The subsidy (see CalPERS chart below) begins with 50 percent coverage after 10 years of service and increases in steps to 100 percent after 20 years. The maximum annual payment (monthly on chart) is single $7,860, two-party $14,952, and family $19,260.
When eligible for federal Medicare at age 65 state workers are supposed to switch to a health plan that reduces the state subsidy by about half. For most state workers, who are eligible to retire at age 50, the health care subsidy can be an early retirement incentive.
To contain growing state worker retiree health care costs, the new state budget Gov. Brown proposed in January calls for pension-like “prefunding,” investing money each year to help pay future costs.
The state would get the investment money by asking labor unions to agree to a 50-50 split between employer and employee of the “normal” cost, the actuarially determined value of retiree health care earned during the year, that does not include debt from previous years.
If there is doubt about whether state workers have a vested right, either to any retiree health care or a certain amount, a bargaining agreement approved by the Legislature might provide legal clarity.
One of several other parts of the governor’s plan would give state workers the option of a high-deductible health plan. The Senate and Assembly public retirement committees have scheduled a hearing on the plan Wednesday (March 18).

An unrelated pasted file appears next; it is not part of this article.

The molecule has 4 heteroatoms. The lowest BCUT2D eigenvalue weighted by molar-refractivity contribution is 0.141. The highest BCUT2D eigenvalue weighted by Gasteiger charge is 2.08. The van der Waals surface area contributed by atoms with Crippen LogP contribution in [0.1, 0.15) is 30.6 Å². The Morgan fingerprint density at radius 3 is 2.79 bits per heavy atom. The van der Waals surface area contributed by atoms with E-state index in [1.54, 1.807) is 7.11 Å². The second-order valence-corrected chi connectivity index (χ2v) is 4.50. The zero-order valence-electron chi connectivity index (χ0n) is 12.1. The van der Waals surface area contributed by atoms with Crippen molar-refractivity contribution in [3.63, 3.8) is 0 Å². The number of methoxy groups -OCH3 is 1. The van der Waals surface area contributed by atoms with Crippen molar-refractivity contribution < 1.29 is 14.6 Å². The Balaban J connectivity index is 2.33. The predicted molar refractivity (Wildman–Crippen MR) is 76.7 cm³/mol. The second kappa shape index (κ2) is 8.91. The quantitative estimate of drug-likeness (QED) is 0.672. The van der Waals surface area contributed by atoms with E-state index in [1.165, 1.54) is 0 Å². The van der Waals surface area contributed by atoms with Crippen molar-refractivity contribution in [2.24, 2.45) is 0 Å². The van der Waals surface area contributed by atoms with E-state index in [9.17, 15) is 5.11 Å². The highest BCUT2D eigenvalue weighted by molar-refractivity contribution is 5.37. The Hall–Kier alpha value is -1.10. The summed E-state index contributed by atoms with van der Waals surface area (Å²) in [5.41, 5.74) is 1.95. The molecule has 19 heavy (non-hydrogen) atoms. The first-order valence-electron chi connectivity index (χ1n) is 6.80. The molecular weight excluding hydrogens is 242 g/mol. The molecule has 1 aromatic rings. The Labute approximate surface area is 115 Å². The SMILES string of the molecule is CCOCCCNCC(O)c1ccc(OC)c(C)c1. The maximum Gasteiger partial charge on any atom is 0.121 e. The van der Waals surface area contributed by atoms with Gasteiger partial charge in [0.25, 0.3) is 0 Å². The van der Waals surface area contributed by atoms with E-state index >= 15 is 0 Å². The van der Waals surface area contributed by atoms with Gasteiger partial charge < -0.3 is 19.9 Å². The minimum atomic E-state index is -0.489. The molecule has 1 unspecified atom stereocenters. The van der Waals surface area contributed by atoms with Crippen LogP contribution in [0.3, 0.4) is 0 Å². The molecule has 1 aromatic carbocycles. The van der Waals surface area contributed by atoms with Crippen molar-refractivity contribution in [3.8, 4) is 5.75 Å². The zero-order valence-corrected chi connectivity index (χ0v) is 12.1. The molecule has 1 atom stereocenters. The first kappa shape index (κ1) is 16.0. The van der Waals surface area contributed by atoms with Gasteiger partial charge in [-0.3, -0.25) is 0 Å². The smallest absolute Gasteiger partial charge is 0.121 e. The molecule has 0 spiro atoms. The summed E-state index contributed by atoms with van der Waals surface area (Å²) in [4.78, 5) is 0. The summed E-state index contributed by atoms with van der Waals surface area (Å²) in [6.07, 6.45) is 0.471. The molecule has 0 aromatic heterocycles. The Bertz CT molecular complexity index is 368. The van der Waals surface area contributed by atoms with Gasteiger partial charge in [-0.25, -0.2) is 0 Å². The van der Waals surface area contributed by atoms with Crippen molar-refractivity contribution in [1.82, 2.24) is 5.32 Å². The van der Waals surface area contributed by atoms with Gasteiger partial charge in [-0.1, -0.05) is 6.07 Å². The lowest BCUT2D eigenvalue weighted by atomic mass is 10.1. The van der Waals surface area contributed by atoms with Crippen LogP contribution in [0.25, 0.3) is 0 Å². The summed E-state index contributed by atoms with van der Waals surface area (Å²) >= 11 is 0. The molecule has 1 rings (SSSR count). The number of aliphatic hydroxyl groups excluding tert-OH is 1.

Local governments trying to cut retiree health care costs have to deal with a provision in state law (Public Employees Medical and Hospital Care Act) requiring the retiree subsidy to equal the subsidy for active workers.
Some local governments, after consulting with tax lawyers, are said to be paying unequal subsidies by using an alternative to provide health coverage for their active workers, such as a “cafeteria plan.”
And a number of local governments have begun prefunding retiree health care. About 455 government employers have investments worth a total of $4.3 billion last week in a retiree health care fund opened by CalPERS in 2007.
Reporter Ed Mendel covered the Capitol in Sacramento for nearly three decades, most recently for the San Diego Union-Tribune. More stories are at Calpensions.com. Posted 16 Mar 15